The property encompasses all of the features that convey the property’s Outstanding Universal Value in relation to natural and cultural criteria.
Main threats to the integrity of the property include uncoordinated urban development, increasing population, inadequate treatment of wastewater and solid waste, and tourism pressure, as well as a number of other issues. In addition, pollution from increased traffic influences the quality of the water, which leads to the depletion of natural resources. The highly endemic biodiversity and natural beauty of the Lake are particularly vulnerable to changes in water quality, and there is alarming evidence of a growth in nutrients threatening the oligotrophic ecology of the Lake. This oligotrophic state is the basis for its nature conservation value, and action to tackle this threat must be a priority.
The integrity of the town of Ohrid suffered to some extent, as several houses built at the end of 19th century were demolished in order to exhibit the excavated remains of the Roman Theatre. The overall coherence of the property, and particularly the relationship between urban buildings and the landscape setting of the Lake, is vulnerable to the lack of adequate protection and control of new development.
The town of Ohrid is reasonably well preserved, although uncontrolled incremental interventions have impacted the overall form of the monumental urban ensemble as well as the lakeshore and wider landscape. These are also vulnerable to major infrastructure projects and other developments.
Concerning the religious buildings around Ohrid, important conservation and restoration works have been carried out since the 1990s. Conservation works on the monuments in the region have been thoroughly researched and documented, but some have impacted the property’s authenticity. The icons and frescoes are in good condition and kept in the churches. The originally residential function of some buildings has changed over time, as have some of the interior outfitting of residential buildings, which were altered to improve living conditions. While reconstructions often used materials identical to those used at the time of construction, new materials have also been used on occasion, which presents a threat for the authenticity of the property.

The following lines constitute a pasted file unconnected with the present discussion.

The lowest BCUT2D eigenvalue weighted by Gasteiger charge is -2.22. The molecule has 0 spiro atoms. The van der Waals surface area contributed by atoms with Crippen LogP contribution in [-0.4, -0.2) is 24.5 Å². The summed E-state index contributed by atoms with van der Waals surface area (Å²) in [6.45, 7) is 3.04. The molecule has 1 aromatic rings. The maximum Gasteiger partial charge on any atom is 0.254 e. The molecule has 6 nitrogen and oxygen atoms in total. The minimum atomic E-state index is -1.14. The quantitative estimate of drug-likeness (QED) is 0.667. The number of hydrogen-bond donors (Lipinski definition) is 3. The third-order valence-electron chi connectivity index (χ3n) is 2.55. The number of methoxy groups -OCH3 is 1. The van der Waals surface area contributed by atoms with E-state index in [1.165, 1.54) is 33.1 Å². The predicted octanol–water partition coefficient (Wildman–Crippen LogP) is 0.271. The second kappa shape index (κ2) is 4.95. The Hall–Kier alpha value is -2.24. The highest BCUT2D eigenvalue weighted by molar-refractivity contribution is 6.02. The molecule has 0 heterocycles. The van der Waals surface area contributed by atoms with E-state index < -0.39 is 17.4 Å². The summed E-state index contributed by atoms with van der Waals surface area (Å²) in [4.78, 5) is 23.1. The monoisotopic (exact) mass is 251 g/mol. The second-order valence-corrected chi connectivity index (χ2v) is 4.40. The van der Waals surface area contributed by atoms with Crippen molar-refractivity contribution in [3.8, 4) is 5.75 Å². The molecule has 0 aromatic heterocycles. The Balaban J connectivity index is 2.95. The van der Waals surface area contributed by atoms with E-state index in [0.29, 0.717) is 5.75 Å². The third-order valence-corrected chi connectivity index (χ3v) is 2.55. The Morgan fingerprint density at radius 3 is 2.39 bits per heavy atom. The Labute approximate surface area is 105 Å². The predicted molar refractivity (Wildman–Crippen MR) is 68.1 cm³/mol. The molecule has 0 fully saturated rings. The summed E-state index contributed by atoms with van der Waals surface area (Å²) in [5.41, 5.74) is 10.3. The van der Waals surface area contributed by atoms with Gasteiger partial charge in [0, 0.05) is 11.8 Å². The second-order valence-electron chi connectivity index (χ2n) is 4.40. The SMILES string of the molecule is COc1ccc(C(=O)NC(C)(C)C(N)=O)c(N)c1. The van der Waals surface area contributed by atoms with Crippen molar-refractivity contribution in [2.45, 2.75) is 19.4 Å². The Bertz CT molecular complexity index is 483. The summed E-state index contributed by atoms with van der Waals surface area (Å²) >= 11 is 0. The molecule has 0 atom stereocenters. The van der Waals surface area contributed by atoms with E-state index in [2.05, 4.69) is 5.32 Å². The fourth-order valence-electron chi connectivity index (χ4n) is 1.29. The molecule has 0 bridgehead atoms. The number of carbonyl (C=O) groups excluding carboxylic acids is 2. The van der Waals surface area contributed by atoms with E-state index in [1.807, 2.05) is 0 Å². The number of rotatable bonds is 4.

The Lin church and its context is vulnerable to lack of protection and, inadequately controlled conservation and development. At the western side of the Lake, the support the buffer zone offers to the Lin peninsula and the landscape setting of the Lake is likely to be ineffective as a result of a lack of adequate protection and development control.
Protection and management requirements
The Natural and Cultural Heritage of the Ohrid region has several layers of legal protection afforded by both States Parties. In the North Macedonian part of the property, the protection of cultural heritage is regulated by the Law on Cultural Heritage Protection (Official Gazette of RM No. 20/04, 115/07), by-laws and a law declaring the old city core of Ohrid as a cultural heritage of particular importance (Official Gazette of RM No. 47/11). There is currently no specific national protection for cultural sites located in Albania. The protection of natural heritage is regulated by the Law on Nature Protection (Official Gazette of RM No. 67/2004, 14/2006 and 84/2007), including within and outside of protected areas. There is also the Law on Managing the World Cultural and Natural Heritage of the Ohrid Region (Official Gazette of RM No. 75/10). In Albania, the Pogradec Terrestrial/Aquatic Protected Landscape (PPL) was legally established in 1999 to protect both terrestrial and aquatic eco-systems, and covers the entire area of the property and its buffer zone. The States Parties have also signed several agreements for management and protection of the Lake, for instance the 2003 Law on Protection of Transboundary Lakes. Legal instruments need to be kept updated and implemented to protect the property.